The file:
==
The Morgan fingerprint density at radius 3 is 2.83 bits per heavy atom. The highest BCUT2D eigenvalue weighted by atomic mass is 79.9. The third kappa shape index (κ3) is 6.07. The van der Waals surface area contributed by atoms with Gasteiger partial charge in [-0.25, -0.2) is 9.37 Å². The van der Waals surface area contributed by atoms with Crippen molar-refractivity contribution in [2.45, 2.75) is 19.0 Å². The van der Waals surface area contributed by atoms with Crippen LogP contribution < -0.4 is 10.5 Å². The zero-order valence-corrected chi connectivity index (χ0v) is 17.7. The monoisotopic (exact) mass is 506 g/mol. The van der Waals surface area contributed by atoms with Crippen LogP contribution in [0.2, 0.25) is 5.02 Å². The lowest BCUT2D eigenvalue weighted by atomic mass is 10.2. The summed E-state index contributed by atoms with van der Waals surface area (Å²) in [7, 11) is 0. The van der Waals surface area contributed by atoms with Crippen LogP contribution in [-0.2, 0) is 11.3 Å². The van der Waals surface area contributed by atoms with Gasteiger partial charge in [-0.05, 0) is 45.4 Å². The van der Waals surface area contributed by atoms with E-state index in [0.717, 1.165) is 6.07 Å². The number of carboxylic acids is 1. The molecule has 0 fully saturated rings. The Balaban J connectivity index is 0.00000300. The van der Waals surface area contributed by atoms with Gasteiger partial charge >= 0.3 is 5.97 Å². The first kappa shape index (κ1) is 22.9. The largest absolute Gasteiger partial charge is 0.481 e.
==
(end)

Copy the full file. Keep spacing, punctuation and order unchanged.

The Morgan fingerprint density at radius 3 is 2.83 bits per heavy atom. The highest BCUT2D eigenvalue weighted by atomic mass is 79.9. The third kappa shape index (κ3) is 6.07. The van der Waals surface area contributed by atoms with Gasteiger partial charge in [-0.25, -0.2) is 9.37 Å². The van der Waals surface area contributed by atoms with Crippen molar-refractivity contribution in [2.45, 2.75) is 19.0 Å². The van der Waals surface area contributed by atoms with Crippen LogP contribution < -0.4 is 10.5 Å². The zero-order valence-corrected chi connectivity index (χ0v) is 17.7. The monoisotopic (exact) mass is 506 g/mol. The van der Waals surface area contributed by atoms with Crippen LogP contribution in [0.2, 0.25) is 5.02 Å². The lowest BCUT2D eigenvalue weighted by atomic mass is 10.2. The summed E-state index contributed by atoms with van der Waals surface area (Å²) in [7, 11) is 0. The van der Waals surface area contributed by atoms with Crippen LogP contribution in [-0.2, 0) is 11.3 Å². The van der Waals surface area contributed by atoms with Gasteiger partial charge in [-0.05, 0) is 45.4 Å². The van der Waals surface area contributed by atoms with E-state index in [0.717, 1.165) is 6.07 Å². The number of carboxylic acids is 1. The molecule has 0 fully saturated rings. The Balaban J connectivity index is 0.00000300. The van der Waals surface area contributed by atoms with Gasteiger partial charge >= 0.3 is 5.97 Å². The first kappa shape index (κ1) is 22.9. The largest absolute Gasteiger partial charge is 0.481 e.